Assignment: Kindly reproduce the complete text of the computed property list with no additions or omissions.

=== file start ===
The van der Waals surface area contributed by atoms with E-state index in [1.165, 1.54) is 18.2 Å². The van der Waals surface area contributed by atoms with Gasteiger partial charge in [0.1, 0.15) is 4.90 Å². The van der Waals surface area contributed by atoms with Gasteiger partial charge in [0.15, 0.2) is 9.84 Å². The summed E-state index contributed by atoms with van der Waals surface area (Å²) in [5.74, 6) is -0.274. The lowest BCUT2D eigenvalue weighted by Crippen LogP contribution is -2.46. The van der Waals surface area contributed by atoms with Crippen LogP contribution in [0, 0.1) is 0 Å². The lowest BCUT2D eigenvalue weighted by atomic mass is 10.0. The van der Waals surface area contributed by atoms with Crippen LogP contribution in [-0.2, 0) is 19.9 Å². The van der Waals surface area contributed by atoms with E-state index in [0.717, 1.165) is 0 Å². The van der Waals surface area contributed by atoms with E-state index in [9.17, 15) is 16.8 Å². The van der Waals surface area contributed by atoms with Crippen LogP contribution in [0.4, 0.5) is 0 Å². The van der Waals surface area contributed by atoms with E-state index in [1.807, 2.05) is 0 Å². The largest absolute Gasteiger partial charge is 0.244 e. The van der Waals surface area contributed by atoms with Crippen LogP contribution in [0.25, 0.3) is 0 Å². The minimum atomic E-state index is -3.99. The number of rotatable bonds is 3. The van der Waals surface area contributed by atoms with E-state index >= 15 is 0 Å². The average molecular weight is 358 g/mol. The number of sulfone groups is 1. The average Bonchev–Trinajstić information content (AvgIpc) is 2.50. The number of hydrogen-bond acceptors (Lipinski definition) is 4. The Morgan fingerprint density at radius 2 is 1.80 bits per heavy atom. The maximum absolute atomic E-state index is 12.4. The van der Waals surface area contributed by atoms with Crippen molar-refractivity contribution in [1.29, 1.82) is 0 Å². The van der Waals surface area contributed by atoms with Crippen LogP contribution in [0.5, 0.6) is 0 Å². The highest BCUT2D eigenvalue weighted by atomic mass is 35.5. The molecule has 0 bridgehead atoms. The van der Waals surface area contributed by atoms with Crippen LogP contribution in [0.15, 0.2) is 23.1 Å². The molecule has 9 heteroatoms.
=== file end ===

The van der Waals surface area contributed by atoms with E-state index in [1.165, 1.54) is 18.2 Å². The van der Waals surface area contributed by atoms with Gasteiger partial charge in [0.1, 0.15) is 4.90 Å². The van der Waals surface area contributed by atoms with Gasteiger partial charge in [0.15, 0.2) is 9.84 Å². The summed E-state index contributed by atoms with van der Waals surface area (Å²) in [5.74, 6) is -0.274. The lowest BCUT2D eigenvalue weighted by Crippen LogP contribution is -2.46. The van der Waals surface area contributed by atoms with Crippen LogP contribution in [0, 0.1) is 0 Å². The lowest BCUT2D eigenvalue weighted by atomic mass is 10.0. The van der Waals surface area contributed by atoms with Crippen LogP contribution in [-0.2, 0) is 19.9 Å². The van der Waals surface area contributed by atoms with E-state index in [0.717, 1.165) is 0 Å². The van der Waals surface area contributed by atoms with E-state index in [9.17, 15) is 16.8 Å². The van der Waals surface area contributed by atoms with Crippen LogP contribution in [0.4, 0.5) is 0 Å². The van der Waals surface area contributed by atoms with E-state index in [1.807, 2.05) is 0 Å². The largest absolute Gasteiger partial charge is 0.244 e. The van der Waals surface area contributed by atoms with Crippen LogP contribution in [0.25, 0.3) is 0 Å². The minimum atomic E-state index is -3.99. The number of rotatable bonds is 3. The van der Waals surface area contributed by atoms with E-state index >= 15 is 0 Å². The average molecular weight is 358 g/mol. The number of sulfone groups is 1. The average Bonchev–Trinajstić information content (AvgIpc) is 2.50. The number of hydrogen-bond acceptors (Lipinski definition) is 4. The Morgan fingerprint density at radius 2 is 1.80 bits per heavy atom. The maximum absolute atomic E-state index is 12.4. The van der Waals surface area contributed by atoms with Crippen molar-refractivity contribution in [1.29, 1.82) is 0 Å². The van der Waals surface area contributed by atoms with Crippen LogP contribution in [0.5, 0.6) is 0 Å². The highest BCUT2D eigenvalue weighted by atomic mass is 35.5. The molecule has 0 bridgehead atoms. The van der Waals surface area contributed by atoms with Crippen LogP contribution in [0.15, 0.2) is 23.1 Å². The molecule has 9 heteroatoms.